Gazette, 4 Jun 2009 (Valentine).
Prince George's County residents will have to bag their leaves this fall instead of raking them to the curb for the county to collect, officials said.Save the leaf program.
The county's Vacuum Leaf Collection program, which dispatches trucks to 351 county communities to collect dead leaves piled up at curbs, has been cut to save money, Public Works spokeswoman Susan Hubbard said.
Gazette, 4 Jun 2009 (Letter from James R. Behr).
The county is going to discontinue the curbside leaf vacuuming program next fall. This has been an excellent county service we have had for years. Instead we are to bag all these leaves.Picking battles.
What can the county officials be thinking of? All these thousands of plastic bags being placed in the leaf processing areas while another branch of government (the state) is trying to stop our commercial stores from using plastic bags. This is just the opposite.
In addition, a burden is being placed on taxpayers who have to spend good money to buy thousands of plastic bags not to mention a burden of the back-breaking job of bagging all these leaves. In my neighborhood, Barnaby Manor in Oxon Hill, we have trees that are old, large and beautiful, and we are knee-deep in leaves every fall.
This sort of stupid thinking has got to stop. The taxpayers deserve better. It is also noted the plans to do away with this service seem very much a secret and being kept very quiet so it can be sprung on we the people after the decision has been made. Come on taxpayers! Get on your computers, telephones or whatever and save this program from being done away with!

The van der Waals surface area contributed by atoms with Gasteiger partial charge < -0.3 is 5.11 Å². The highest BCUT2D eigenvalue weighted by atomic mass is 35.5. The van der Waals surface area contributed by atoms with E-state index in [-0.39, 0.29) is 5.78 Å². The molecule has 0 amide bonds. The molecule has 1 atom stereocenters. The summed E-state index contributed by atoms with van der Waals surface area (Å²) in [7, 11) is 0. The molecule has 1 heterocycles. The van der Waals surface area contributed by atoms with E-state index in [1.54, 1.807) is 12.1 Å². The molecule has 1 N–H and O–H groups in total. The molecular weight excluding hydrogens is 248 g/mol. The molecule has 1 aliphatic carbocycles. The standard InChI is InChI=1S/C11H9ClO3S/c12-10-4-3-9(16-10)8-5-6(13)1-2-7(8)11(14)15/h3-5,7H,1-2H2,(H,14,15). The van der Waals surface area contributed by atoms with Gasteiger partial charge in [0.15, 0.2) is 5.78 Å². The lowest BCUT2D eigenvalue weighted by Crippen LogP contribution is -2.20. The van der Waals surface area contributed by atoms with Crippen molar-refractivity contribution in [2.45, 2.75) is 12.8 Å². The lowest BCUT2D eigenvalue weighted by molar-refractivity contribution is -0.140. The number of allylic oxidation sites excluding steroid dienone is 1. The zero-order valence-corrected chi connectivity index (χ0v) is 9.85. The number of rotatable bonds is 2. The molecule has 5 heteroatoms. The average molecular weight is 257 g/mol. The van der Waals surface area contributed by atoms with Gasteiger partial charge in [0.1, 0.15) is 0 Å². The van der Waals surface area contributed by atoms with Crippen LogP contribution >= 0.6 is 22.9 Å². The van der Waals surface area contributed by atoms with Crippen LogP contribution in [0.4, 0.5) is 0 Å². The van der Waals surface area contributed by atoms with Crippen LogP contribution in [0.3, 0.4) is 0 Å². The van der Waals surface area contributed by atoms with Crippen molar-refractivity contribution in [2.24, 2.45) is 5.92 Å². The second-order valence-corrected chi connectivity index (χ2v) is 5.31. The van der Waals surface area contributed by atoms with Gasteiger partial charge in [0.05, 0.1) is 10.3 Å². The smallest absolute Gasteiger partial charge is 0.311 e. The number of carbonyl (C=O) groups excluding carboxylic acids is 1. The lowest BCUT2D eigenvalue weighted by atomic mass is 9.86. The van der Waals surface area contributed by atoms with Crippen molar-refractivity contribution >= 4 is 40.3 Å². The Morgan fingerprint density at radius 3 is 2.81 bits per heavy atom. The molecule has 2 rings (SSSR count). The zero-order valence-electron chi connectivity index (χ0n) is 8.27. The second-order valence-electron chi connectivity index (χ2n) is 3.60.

Gazette, 4 Jun 2009 (Editorial).
As the county budget was being finalized, additional details about the $113 million in cuts began to roll out. One of the more popular programs that got the ax next fiscal year was the leaf-collection program.
This fall, residents will not be able to simply rake loose leaves to the curb on a specified day for the county to collect. Instead, they will be left to do away with the leaves themselves — or bag the leaves for a weekly county pickup.
The program was a minor luxury that understandably should have gone away during budget cuts. And there will likely be other lost luxuries that will surface as the year wears on. Ideally, the county will make them known so residents know what to expect — or what not to expect.
Unfortunately, also among the cuts, about 55 county employees will lose their jobs; many more will have to go without two weeks of pay this year. The school system has struggled to maintain basic programs, even shutting down some schools.
So in the grand scheme of things, the leaf piles can wait.